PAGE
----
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by: Carmela Kilback


Carmela Kilback
GPA 3.92

William Zoller

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William Zoller
Class Notes
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This 24 page Class Notes was uploaded by Carmela Kilback on Wednesday September 9, 2015. The Class Notes belongs to CHEM 142 at University of Washington taught by William Zoller in Fall. Since its upload, it has received 18 views. For similar materials see /class/192554/chem-142-university-of-washington in Chemistry at University of Washington.




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Date Created: 09/09/15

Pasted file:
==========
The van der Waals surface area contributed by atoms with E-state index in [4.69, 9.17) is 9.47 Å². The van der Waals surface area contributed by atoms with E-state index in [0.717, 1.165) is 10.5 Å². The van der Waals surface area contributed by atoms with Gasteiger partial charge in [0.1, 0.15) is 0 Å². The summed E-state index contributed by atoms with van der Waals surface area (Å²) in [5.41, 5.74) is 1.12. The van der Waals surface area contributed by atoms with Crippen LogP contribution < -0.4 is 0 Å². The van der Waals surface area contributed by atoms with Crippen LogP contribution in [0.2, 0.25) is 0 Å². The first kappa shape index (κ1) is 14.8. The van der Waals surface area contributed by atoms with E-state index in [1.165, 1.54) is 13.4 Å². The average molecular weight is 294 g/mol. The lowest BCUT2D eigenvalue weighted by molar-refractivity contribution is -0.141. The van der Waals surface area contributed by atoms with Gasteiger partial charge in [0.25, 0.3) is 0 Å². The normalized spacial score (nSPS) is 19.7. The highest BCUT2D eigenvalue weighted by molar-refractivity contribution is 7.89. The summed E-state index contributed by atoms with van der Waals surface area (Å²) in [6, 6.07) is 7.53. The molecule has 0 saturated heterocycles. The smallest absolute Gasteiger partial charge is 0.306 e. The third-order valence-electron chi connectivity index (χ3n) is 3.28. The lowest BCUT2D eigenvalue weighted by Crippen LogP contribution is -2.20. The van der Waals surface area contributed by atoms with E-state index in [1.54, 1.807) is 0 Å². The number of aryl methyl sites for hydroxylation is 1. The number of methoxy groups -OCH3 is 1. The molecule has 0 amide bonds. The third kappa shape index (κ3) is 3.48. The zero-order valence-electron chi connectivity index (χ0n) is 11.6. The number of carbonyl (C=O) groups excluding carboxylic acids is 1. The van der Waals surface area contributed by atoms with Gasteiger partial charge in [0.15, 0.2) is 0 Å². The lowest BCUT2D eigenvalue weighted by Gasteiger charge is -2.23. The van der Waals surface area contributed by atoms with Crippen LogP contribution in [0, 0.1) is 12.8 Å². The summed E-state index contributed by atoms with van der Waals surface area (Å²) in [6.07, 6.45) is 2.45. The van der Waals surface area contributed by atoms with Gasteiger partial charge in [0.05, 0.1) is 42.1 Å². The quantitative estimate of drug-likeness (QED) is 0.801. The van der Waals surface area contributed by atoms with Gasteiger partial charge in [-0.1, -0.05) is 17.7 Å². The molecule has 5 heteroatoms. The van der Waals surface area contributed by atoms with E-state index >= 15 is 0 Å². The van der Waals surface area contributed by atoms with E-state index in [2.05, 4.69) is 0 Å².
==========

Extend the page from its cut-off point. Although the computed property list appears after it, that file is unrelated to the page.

Chapter 4 The Major Classes of Chemical Reactions 41 The Role ofWater as a Solvent 42 Precipitation Reactions and AcidBase Reactions 43 Oxidation Reduction Redox Reactions 44 Counting Reactants and Products in Precipitation AcidBase and Redox Processes 45 Reversible Reactions An Introduction to Chemical Equilibrium The Role of Water as a Solvent The solubility of Ionic Compounds Electrical conductivity 7 The ow of electrical current in a solution is a measure of the solubility of ionic r a measurement of the presence of ions in solution Electrolyte 7 A substance that conducts a current When dissolved in Water Soluble ionic compound dissociate completely and may conduct a large current and are called Strong Electrolytes NaClltsgt H200 Q Nay Cl m When Sodium Chloride dissolves into Water the ions become solvated and are surrounded by Water molecules These ions are called aqueous are free to move through out the solution and are conducting electricity or helping electrons to move through out the solution Fig 41 P135 Electrical Conductivity of lonic Solutions A mmmacmcsg m a Wmquot WM caudwl muenl W m a mu an m Electron Distribution in Molecules of H2 and H20 67 A A B VIE 7 5 3 2 x D 6 w Determining Moles of Ions in Aqueous Solutions of Ionic Com ounds I Problem How many moles of each ion are in each of the following a 4 0 moles of sodium carbonate dissolved in Water b 46 5 g of rubidium uoride dissolved in Water 0 5 14 x 1021 formula units of iron III chloride dissolved in Water d 75 0 ml of 0 56M scandium bromide dissolved in Water e 7 8 moles of ammonium sulfate dissolved in Water H20 a Nazcos S ta 2 Naa1 CO W moles ofNa 4 0 moles NaZCO3 x 2 quot 01 Nai 1 mo NaZCO3 Determining Moles orons in Aqueous Solutions oronic Compounds II o b Rme L qum F1 M molesobeF 465gRbe10447 gRbF H20 0 FeCls ts gt WSW 3 C11 moles of FeCl3 9 32 x 1021 formula units 1 mol FeCl3 6 022 x 1023 formula units FeCl3 0 0155 mol FeCl3 3 mol Cl39 moles ofCl 0 0155 mol FeCl3 x lmol Fecl3 Determining Moles of Ions in Aqueous Solutions of Ionic Compounds III Hp d ScBrs ts scal 3 Br W Converting from volume to moles Moles of ScBr3 75 0 ml x 1L x0 56 mol SCBr 0 042 mol ScBr3 103 ml 1 L Moles ofBr39 0 042 mol ScBr3 x 3m 1 r39 1 mol ScBr3 H o e N39H hsom 1quot 2NHW SO39Zaq Moles of NH4 7 8 moles NH42804 i o NH 2 4 The Dissolution of an Ionic Compound The Solubility 0ronic Compounds in Water Ihe solubility of Ionic Compounds in Water depends upon the relative strengths of L 39 ion in th 39 39 r A 4 L 39 39 I umui in the solvent There is a tremendous range in the solubility of ionic compounds in Water The solubility of so called insoluble compounds may be several orders of magnitude less than ones that are called soluble in Water for example Solubility ofNaCl in Water at 20 C 365 gL Solubility ofMgCl2 in Water at 20 C 542 5 gL Solubility of AlCl3 in Water at 20 C 699 gL Solubility obeCl2 in Water at 20 C 9 9 gL Solubility of AgCl in Water at 20 C 0 009 gL Solubility of CuCl in Water at 20 C 0 0062 gL The Solubility ofCovalent Compounds in Water 39Ihe covalent compounds that are very soluble in Water are the ones With OH group in them and are called Polar and can have strong A po ar vviLu water quot r r such as table sugar sucrose CuHuOl l beverage alcohol ethanol CZHSOH and ethylene glycol CZH OZ in antifreeze H c OH MethanolMethyl Alcohol Other covalent compounds that do not contain a polar center or the OH group are considered NoniPolar and have little or no interactions With Water molecules Examples are the hydrocarbons in Gasoline and Oil This leads to the obvious problems in Oil spills Where the oil Will not mix With the Water and forms a layer on the surface Octane CBH18 and or Benzene C H Acids A group of Covalent molecules which loose Hydrogen ions to water molecules in solution When gaseous hydrogen Iodide dissolves in Water the attraction of the oxygen atom of the Water molecule for the hydrogen atom in HI is greater that the attraction of the of the Iodide ion for the hydrogen atom and it is lost to the Water molecule to form an Hydronium ion and an Iodide ion in solution We can Write the Hydrogen atom in solution as either H7 or as HKOaq they mean the same thing in solution The presence of a Hydro en atom that is easily lost in solution is an Acid and is called an acidic solution The Water H20 could also be Written above the arrow indicating that the solvent was Water in Which the HI Was dissolved leo H200 117m I w HI HZOO H307 I 39aq H 0 HI 11729 sq The Hydrated Proton Strong Acids and the Molarity of H Ions in A ueous Solutions of Acids Problem In aqueous solutions each molecule of sulfuric acid will loose two protons to yiel two Hydronium ions an one sulfate ion What is the molarity of the sulfate and Hydronium ions in a solution prepared by dissolving 155g of concentrate sulfuric acid into sufficient water to produce 2 30 Liters of acid solution Plan Determine the number of moles of sulfuric acid quot 39 by the volume to get the molarity ofthe acid and the sulfate ion The in dtuuium39 39 wiu 39 L quot 39 Solution Two moles of H are released for every mole of acid HZSO a 2 H10 2 H30aq SOquot 1m 1 1 H so Moles st0A 7155 g st04 x W 71 58 moles stoA 1 58 mol SO 391 r 2 Malmty Of 04 2 30 1 solution Molarity of H 2 x 0 687 mol Ht 2 30 liters fh h ai ti n 39 of PbNO32 and Nal m Mwmu m m mm n rm Precipitation Reactions A solid product is formed When ever two aqueous solutions are mixed there is the possibility of forming an insoluble compound Let us look at some examples to see how we can predict the result of adding two different solutions together PbNOK W NaIW n Pb zw 2 Now Na w 1W When we add These two solutions together the ions can combine in the way they came into the solution or they can exchange partners In this case we could have Lead Nitrate and Sodium Iodide or Lead Iodide and Sodium Nitrate formed to determine which will happen we must look at the solubility tableP 141 to determine what could form The table indicates that Lead Iodide will be insoluble so a precipitate will form PbNOKZaq 2 NaIW gt PbIZ S 2 NaNOKW Precipitation Reactions Will a Precipitate form If We add a solution containing Potassium Chloride to a solution containing Ammonium Nitrate Will We get a precipitate KCIW N39lLNO3 Sq Kym Clkaq NHAQW N031 By exchanging cations and anions We see that We could have Potassium Chloride and Ammonium Nitrate or Potassium Nitrate and Ammonium Chloride In looking at the solubility table it shows all possible products as soluble so there is no net reaction KCIW N39H4NO3 W No Reaction If We mix a solution of Sodium sulfate With a solution of Barium Nitrate Will We get a precipitate From the solubility table it shows that Barium Sulfate is insoluble therefore We Will get a precipitate Nazso4W Eamon gt Basom 2 NaNOKW i mafia1 gt Agzcrodal Ewe 41 Solubility Rules for Ionic Compounds in Water Soluble Ionic Compounds Insoluble lonic Compounds 1 All common compounds of Group 1 All common metal hydroxides 1A1ionsL N 39 K et 39 a c are Insoluble except those 1 ammonium ion NHH are Group 1 1 and the larger so ub e members of Group 2A2 All on man nitrates N031 beginn39n in Ca acetates C CO and most 2 All common carbonates perchlorate olon are soluble 321a p 3 mon chlorides CF bromides P0437 are insoluble except BF and lo ides 139 aresoluble oseofGroup A a 2 Cu NH 39 exceptt ose of Ag b 4 and H92 3 All common sulfides are 4 All common sulfates 504239 are insoluble except those ol soluble except those of Group 1A1 Group 2A2 a Sr Ba and PM nd NH Predicting Whether a Precipitation Reaction Occurs I Writing Equations a Calcium Nitrate and Sodium Sulfate solutions are added together 0 ecular Equation CaN032W Na7S04 W gt CaSO Total Ionic Equation Ca1a 2 NOK39W 2 Naa sore C21304 5 2 Nag 2 Nqu 4 s NaNqu Net Ionic Equation 7 Ca m SO 4 CalSO4 s Spectator Ions are Na and N0339 b Ammonium Sulfate and Magnesium CLI 394 tnnpthpr In exchanging ions no precipitates Will be formed so there Will be no Chemical reactions occurring All ions are spectator ions Acid Base Reactions Neutralization Rxns An Acid is a substance that produces H HKO ions When dissolved in Water A Base is a substance that produces OH39 ions When dissolved in Water Acids and Bases are electrolytes and their strength is categorized in terms of their degree of dissociation in Water to make hydronium or hydroxide ions Strong acids and bases dissociate completely and are strong electrolytes Weak acids and bases dissociate Weakly and are weak electrolytes The generalized reaction between an Acid and a Base is Hxaq Moer gt we HZOU Acid Base Salt Water The Behavior of Stron and Weak Electrolytes A Strong electrolyte B Weak electrolyte a m Table 42 143 Acids Bases Wong Swong Hydrochloric HCl Sodium hydroxide NaOH Hydrobromic HBr Potassium hydroxide KOH Hydroiodoic HI Calcium hydroxide CaOH2 Nitric cid HNO3 Strontium hydroxide SrOH2 Sulfuric acid HZSOA Barium hydroxide BaOH2 Perchloric acid HC104 Weak Weak Hydro uoric HF Ammonia NH3 Phosphoric acid HKPOA Acidic acid CHKCOOH or HC2HKOZ Writing Balanced Equations for net ionic for the following Chemical reactio a Calcium Hydroxideaq and Hydrolodic acidaq b Lithium Hydroxideaq and Nitric acidaq c Barium Hydr xi eaq and Sulfuric acidaq Plan These are all strong acids and bases therefore they will make water and the corresponding salm Solution 21 CaOH1aq 2mm Cal2 W 2Hzoa Problem Write balanced chemical reactions molecular total ionic and s Ca1aq 2 OH39W 2 Hy 2 1 7W a Can 2 I W 2 H10 2 on 2 Htm 2 H10 Writing Balanced Equations for Neutrali7atinn Pamfirms ll b LiOHW HNOs an LiNo W H100 L Waq 0H an HWaq N0 an In N031 H100 c BaOH1aq sto W Base S 2 H100 Ba1aq 2 OH39aq 2 Hymn sofw a Base M 2 H10 Ba1aq 2 OH39aq 2 Hymn sofw Baso M 2 H10 I An Acidbase Titration I H aq X39aq Mquot39aq OH aq gt H200 Mquotaq X39aq Finding the Concentration of Acid from an Acid Base Titration M molL of base molar ratio volume L of acid Finding the Concentration of Base from an Acid Base Titration I Problem A titration is performed between Sodium Hydroxide and Pota ium by placing 50 00 mg of solid Potassium Hydrogenphthalate in a ask with a few drops of an indicator A buret is lledwith the base and the initial buret reading is 0 55 ml at the end ofthe titration the buret reading is 33 87 ml What is the concentration of the base Plan Use the molar mass ofKHP 2 4 2 ofmoles of the acid from the balanced chemical equation the reaction is equal molar so we know the moles of base and from the difference in the buret readings we can calculate the molarity of the base Solution HKCBHAOWq OH W KC8H40439EHHZOE Potassium Hydrogenphthalate KHC8 Finding the Concentration of Base from an Acid Base Titration II 5000mgKHP 100g moles KHP 204 2 KHP x 1000 mg 0 00024486 mol KHP 1 mol KHP Volume of base Final buret reading Initial buret reading 33 87ml 055ml33 32ml ofbase one mole of acid one mole ofbase therefore 0 00024486 moles of acid Will yield 0 00024486 moles ofbase in avolume of33 ml 7 0 00024486 moles molarity ofbase 7 0 3332 L molarity of base An Aqueous Strong AcidStrong Base Reaction on the Atomic Scale M and x Ions rsmatn in solution as spectator tans a Aqueaur saluttans at strung am and strong base are mtxea HXW Evspnrattan at water turn and otr Chemical change is tangle n H MOHaq tram HJD ta ctr Iron base turman H30 H3039aqx39aq mix 2 o M X A 2 09 MXU 0 a r a 4 t s M39aq390H aq q 7 2 Reaction that Forms Product 2e Transfer of gt electrons Mg a V A Formation of an Ionic solid ionic compound 6 quot 39quot Shiftof H 139 Electron Electron pairs electrons airs shared shared equally unequally 6 639 Cl cI H 201 B Formation of a 39 covalent compound The Redox Process I Com ound Formatro ble 43 Rules for Assigning an Oxidation Number ON General rules For an atom in its elemental form Na 02 012 etc DN 0 For a monatomic ion DN ion char 9 The sum of DN values for the atoms in a com ound equals zero The sum or DN values for the atoms in a polyatomic ion equals the ion charge mud Rules tor specific atoms or periodic table groups 0 1 in all c mpounds 1 For Group1A1 2 For Group2A2 DN 2 in all com o 3 For hydrogen DN 1 in combination with nonmetals 71 n combination with metals and boron 4 For fluorine 71 n all compounds 5 For oxygen 1 n peroxides O 2 n all other compounds except with F 6 For Group 7A17 71 in combina ion with meta s nonmetals except 0 and other halogens lower In the group Highest and Lowest oxidation numbers of Chemically reactive main group Elements nonemetals n metalloids l metals mama A A Summary of Terminology for Oxidation Reduction Redox Reactions e m Transfer X e or shift of electrons Y gains electrons Y is reduced X loses electrons X is oxidized X is the reducing agent oxidizing agent X increases in Y decreases in oxidation oxidation number number Transition Metals Possible Oxidation States VII Determining the Oxidation Number of an Element in a Com ound Problem Determine the oxidation number Ox No of each element 39 ollowing compounds 5 Iron III Chloride b Nitrogen Dioxide c Sulfuric acid Plan We apply the rules in Table 4 3 always making sure that the x No Values in a compound add up to zero and in a polyatomic ion to the ion s charge Solution 5 FeCl3 This compound is composed of monoatomic ions The Ox No of Cl39 is 71 for a total of 3 Therefore the Fe is 3 b N02 The Ox No of oxygen is 72 for a total of 4 Since the Ox No in a compound must add up to zero the Ox No ofN is 4 c st04 The Ox No ofH is 1 so the so group must sum to 2 The Ox No of each 0 is 72 for a total of8 So the Sulfur atom is 6 Recognizing Oxidizing and Reducing Agen Problem Identify the oxidizing and reducing agent in each ofthe Rx c NiOs co gt Ni cow Plan First we assign an oxidation number 0 N to each atom or ion 39 Table 4 3 quotquot 39 39 39 i contains an atom that is oxidized O N increased in the reaction The 39 L quot39 39 39 it contains an 39 O N decreased Solution39 5 Assigning oxidation numbers Zrks 2HClW chlw Hm L Recognizing Oxidizing and Reducing Agents II b Assigning oxidation numbers p I S8 12 029 8 song is the reducing agent and is the oxidizing agent c Assigning oxidation numbers I l N10 cog p N1 cow is the reducing agent and is the oxidizing agent Balancing Redox Equations in Aqueous Acid and Base Solutions ACID You may add either H H30 or water H20 to either side of the chemical equation BASE You may add either OH39 or water to either side of the chemical equation Balancing REDOX Equations The oxidation number method Step 1 Assign oxidation numbers to all elements in the equation Step 2 From the changes in oxidation numbers identify the oxidized and reduced species Step 3 Compute the number of electrons lost in the oxidation and gained in the reduction from the oxidation number changes Draw tielines between these atoms to show electron changes Step 4 Multiply one or both of these numbers by appropriate factors t make the electrons lost equal the electrons gained and use the factus as balancing coef cients Step 5 Complete the balancing by inspection adding states of matter REDOX Balancing using OX No Method I l I LHHQ i 029 inQQ I I electrons lost must electrons gained therefore multiply Hydrogen reaction by 2 and we are balanced REDOX Balancing Using OX No Method 11 2 1e39 3 l I Fe2aq Mn0439aq H307 gtFe3aq Mn2aq HZOW 5 e39 2 Multiply Fe Z amp Fe 3 by ve to correct for the electrons gained by the anganese 5 Fe1aq Mn0439aq H307 5 Fe3aq Mn2aq HZOW Make four water molecules from protons from the acid and the oxy gens from the MnOA39 this will require 8 protons or Hydronium ions This will give a total of 12 water molecules formed 5 Fe w Mn0439aq 8 Hzoyaq 5 Fe w Mn2aq 12 HZOW REDOX Balancing by HalfReaction MethodI Fe zw Mn0439a F62 Mn zw acid solution Identify Oxidation and Reduction HalfReactions Fe zm F6239 e39 oxidation halfreaction Mn0439aq a Mn2aq add H to the reactanm and that will give water as a product Mn0439aq 8H30aq 5e39 a Mn1aq 1211200 I I Sum me two hal reactims reduction halfreaction Feuw gtFezw 67 x5 Mn0439aq SHKOQW 5e39 gtMnlw 1211200 Mn0439a 8H30W5e 5Fe2aq 5Fe3a 5e39Mn2a 12H200 REDOX Balancing by HalfReaction Method II Mn0439aq sogw MnOm SOAZ39W basic solution Oxidation so 30411 2e39 Add OH39 39 39 39 and mm 39 39 39 39 to balance since we have one more oxygen on sulfate than on sul te sozlw 2 OH39W 55gt 0411 H200 2e39 Reduction Mn0439a 3e39 EE Mn02 5 Add waiei quot 39 quot oxygen lost when Mn0439 goes to MnO2 and looses two oxygen atoms Mn0439aq 2HZO 3e39 5 MnOm 4 OHW Multiply the oxidation equation by 3 to make the electrons 6 Multiply th reduction equation by 2 to make the electrons 6 and add the two 3 sozrlw 2 Mn0439aq HZOU 3 SOA39ZW 2 MnOm 2 OH39W REDOX Balancing by HalfReaction MethodIII MnOA39W SOKZ39W Mn025 042139 acidic solution Oxidation 031139 Q 042139 2 e39 ndd waiei rr an nxv en and to the product side that will remain plus the two electrons sozlw H200 Q 0411 2 HQ 2 e39 Reduction MnOA39W 3 e39 Add water to the product side to t and add Hydrogens to the reactant Mn0439aq 3 e39 4mg MnOm 2HZO a Mn025 e up the extra oxygen from Mn cpds side Multiply the oxidation equation by 3 and the reduction equation by 2 l l l L I39 L I p IIIUICLUIC 33031139 2Mn04 2H7 3 sogw 2Mno2 s H200 REDOX Balancing using Ox No Method III 7 3 639 4 Acidic Solution MnOA39m 031139 MnOm sogw l l 4 2 7 5 To balance the electrons we must multiply the sul te by 3 and the We men L 4 L by 39 quot quot midwaiei quot 2 Mn0439aq 3 sogw Hzotw 2 MnOm 3 sogw Hzom1 r U bind up the oxygen atoms must be balanced and since we have called H ion hydronium ionstherefore water will be forme 2 Mn0439aq 3 sogw2 How 2 MnOm 3 sogw 3 Hzom1 REDOX Balancing by HalfReaction MethodIV Mnom magma MnOzs 304213 basic solution balance the equation as if it were in acid and then convert it to base 2Mnom ssozlw my a gt 2Mnoz 330421 H100 To convert to base add two OH39 to each side ofthe equation 2MnOA39a ssogwn H200 2Mn02 3305M HZO120H393D1 On the reactant side the H and the OH39 cancel to give water 2MnOA39a ssogwn H200 2Mn02 3305M HZO120H393D1 Cancel out the water on each side ofthe equation and you are done 2MnOAka ssogw H200 gt 2Mnoz 330421 20H REDOX Balancing Using OX No MethodIV Zinc metal is dissolved in Nitric Acid to give Zn and the ammonium ion from the reduced Nitric acid write the balanced chemical equation HY N0339aq Zn aq NHXW Oxidation method 2 e l I Zn H7 N0339aq Zn w N39H4aq 5 8 e39 3 Multiply Zinc and Zn by 4 and ammonia by unity Since we have no oxygen 39 add 3 Walt 39 requiring 10 H on the reactant side 4 2 10 HQ Nozw p 4 my Nngw 3 H200 REDOX Balancing by HalfReaction MethodV Given Zn H307 NOKW gt my N39H m Oxidation Zn Zn 2 e39 Reduction H307 NOR 8 e39 gt NHJW H200 We will need three waters to pick up the oxygens from the nitrate ion and for the hydrogens we will need to have drogen ions Because the Hydrogen ions came as hy onium ions we will need 10 more water molecules 10 H307 Now 8 e39 gtNHAW 13 H200 Finally if we are to add the two equations we must multiply the Ox one by 4 to be able to cancel out the electrons so the nal balanced equation is 10 H307 Now 4 an 4 Zn w N39Hfm 13 H100 REDOX Balancing by HalfReaction Method In acid Potassium dichromate reacts with ethanolC2HSOH to yield the quot39 ofCr K 39 quot ui ei H307 CrzO7139m CZHSOH gt Cr aq co2 9 H200 Oxidation CZHSOH gt cow L add watcl ballance Hydrogen by adding protons to the product side CZHSOH 3 Hzo gt 2 com 12 HQ Since we wish to consider H as the Hydronium ion H30 we must add 1 2 water molecules to the reactant side and make the H into H30 CZHSOHQ 15 H200 2 cow 12 H207 12 e39 REDOX Balancing by HalfReaction Method Reduction CrzO7139aq gt can have two Cr and 3 electrons per atom The oxygen atoms from the quot r a wavei quot adding protons to the reactant s39de 14mm 0907113 Grim 7 H200 Each Chromium atom changes oxidation from a 6 to a 3 there by accepting 6 electrons so we add 6 electrons to the reactant side 6e 7 14 H307 0907113 2 Crew 21 H200 Adding the two equations will give the nal equation Ox CZHSOH 15 H200 gt2 co2 9 12H30W 12 e39 Rd 6e 7 14 H307 Crzogw p 2 Cram 21 HZO1x 2 CZHSOH 15 H303 2 0907113 2 com 4 Grim 27 qul REDOX Balancing by HalfReaction Method VTT A Silver is reclaimed from ores by extraction using basic Cyanide ion Aglts CN39W OH AgCN239aq Oxidation mm Ags AgCN239aq Since we need two cyanide ions to form the complex add two to the reactant side ofthe equation Silver is also oxidized so it looses an electron so we add one electron to the product side 2 New Ag AgCNz39aq t 639 Reduction 029 HZOW OH39U A A the reactant side and 2 water molecules are needed to supply the 39 s hydrogens to make hydroxide ions yielding 4 OH39 ion 4 e r ow 2 mow gt4 0H0 REDOX Balancing by HalfReaction Method Adding the Reduction equation to the Oxidation equation will require the Oxidation one to be multiplied by 4 to eliminate the electro s Ox x4 8CN39W 4 Ag 4 AgCN239W 4 e39 Rd 4 e39 oz 2Hzo 4 OH39W 8 CN39rav 4 Age 02 a 2 H200 4 AgCNfaqgt 4 OH in REDOX Balancing Using OX N0 Method V 0 1 e39 1 l l Ago CNW Ono 39 AgCN239aqgt OH w l l 0 2 To ballance electrons we must put a 4 in front ofthe Ag since ea oxygen looses two electrons and they come two at a time That requires us to put a 4 in front of the silver complex yielding 8 cyanide ions 4 Ag 8 CN39W 02 9 4 AgCN239aq OH 39aq We have no hydrogens on the reactant side therefore we must add water as a reactant and since we also add xygen we must add two wat m 0 er olecules that well give us 4 hydroxide anions giving us abalanced chemical equation 4 Ag 8 CNkaq 029 4 2 H200 4 AgCN239aq 4 OH 39aq A Redox Titration N21 ion equation 2Mn0439aq 5020239aq 16H aq gt2Mn239aq10C02g BHZOU Redox Titration Calculation outline I Problem Calcium Oxalate was precipitated from blood by the a i M molL addition of Sodium Oxalate so that solution that the precipitate was dissolved in required 2 05 ml of M01 quot1 quot 4 88 x 10394 M KMnOA to reach the endpoint a calculate the amount mol of Caq 739 Chemical Formulas b calculate the Cat2 ion conc Plan 5 Calculate the molarity of Cat2 in the H2804 solution b Convert the Cat2 concentration into units of mg Catz 100 ml blood Red ox Titration Calculation I Equation 2 KMnOA W 5 Caczom 8 st04 W gt Mnsom KZSOW 5 Casom 10 cow 8 quL a Moles of KMnOA Mol Vol x Molarity Mol 0 00205 L x 4 88 x 10394molL Mol 1 00 x 10 39 mol KMnOA b Moles of Can4 5 mol CaC204 Mol CaC204 1 00x10396 mol KMnOA x ol KMnOA Mol CaC204 mol CaCZO4 c Moles of Cat2 2 Mol Ca mol CaC204x 1 mol CaC204 Redox Titration Calculation Outline II multiply by 100 a Calc ofmol Cat2 per 100 ml M gmol b Calc ofmass of Cat2 per 100 m 1g 1000mg c convert g to mg Redox Titration Calculation II a Mo Cat2 per 100 ml Blood 2 2 Mol cw Mol cw x 100 ml Blood 100 ml Blood 1 00 ml Blood 2 Va 2 Mol Cat 2 50x 10 mol Cat x 100 ml Blood 100 ml Blood 1 00 ml Blood 2 M 2 50x104m01Ca2 100 ml Blood b mass g ofCa2 Mass Cat2 Mol Cat2 x Mol Mass Ca mol Mass Cat2 2 50 x10quotlmolCa2 x 40 08g Camol Cat2 c mass mg of Cat2 Mass Cat2 Cat2 x 1000mg CatZg Cat2 100 ml Blood Types of Chemical Reactions I 1 Combination Reactions that are Redox Reactions a Metal and aNonMetal form an Ionic compound b Two NonMetals form a Covalent compound c Combination ofan E ement and a Compound II Combination Reactions that are not Redox Reactions Metal oxide and aNonMetal form an ionic compound with lyatomic anion b Metal Oxides and water form Bases c NonMetal Oxides and water form Acids i Many ionic compounds with oxoanions form a metal oxide a gaseous nonmetal ii Many Metal oxides Chlorates and Perchlorates release Xyge b Electrolytic Decomposition Tz of Chemical Reactio 11 IV Displacement Reactions a Single Displacement Reactions Activity Series of the Metals i A metal displaces hydrogen from water or an acid ii A metal displaces another metal ion from solution iii A halogen displaces a halide ion from solution b Double Displacement Reactions i In Precipitation Reactions A precipitate forms ii In acidBase Reactions Acid Base form a salt amp water V Combustion Reactions All are Redox Processes a Combustion of an element with oxygen to form oxide b Combustion onydrocarbons to yield Water amp Carbon Dioxide Three Views of a Combination Reaction between Elements Reaction of Metals with Non metals to form Ionic ComBounds Redox Rxns Alkali Metals and Alkaline Earth Metals with the Halogens 2 Na C12 9 Ba Br2 1 BaBrm A Metal and A Nonmetal Oxygen to form ionic compounds 4 Few 3 ow 2 F6203 4 Kltsgt one Metals with the Nonmetals Sulfur and Nitrogen 16 Few 3 s8 8 F6283 5 3 Ca NHQ quot Two Non Metals combine to form a Binary Covalent ComBound Redox Rxns Halogens of nonemetals PMs 5 Fug gt 125 5 Fug ZIFSU S8 5 4 Br2 I N2 3 clw gt 2Nc1 3 Q Nitrides and Sul des PM 10 Nz gt 4 PEN Sm 2 NHQ 8P45 5 Sm SPAS Other Elements combine with Oxygen to form Oxides Metals combining with Oxygen 4 Na Om a 2 Ca Oz 2 C210 4 Al 3 OZ 2 A1203 5 Ti on a NoniMetals with oxygen N2 029 wZNOg P4s5 029 385 8 0 8 SOI 2 Fug 029 IE Combination ofA compound and an Element Nonmetal Oxides amp Halides react with additional Oxygen amp Halogens to form higher Oxides and Halides 1 nonimetal oxides with oxygen 2No 029 13406 5 2 029 ppm 2 CO 029 2 com 2 nonimetal halides with halogens 9 F2 9 PF3 Fz E pFSU IFK Fug 1150 IF50FZ Combination of Two ComEound I 1 Metal oxide with a nonimetal oxide to form an ionic compound with a polyatomic anion Nap co2 9 EB NaZCOm KZO5 SOZ CaOs sow g CaSOm 2 Metal oxides react with water to form hydroxides Nap mom B210 Hpm BaOHzs 2 Sc203 5 H200 4 ScOH3s F60 Hzo gt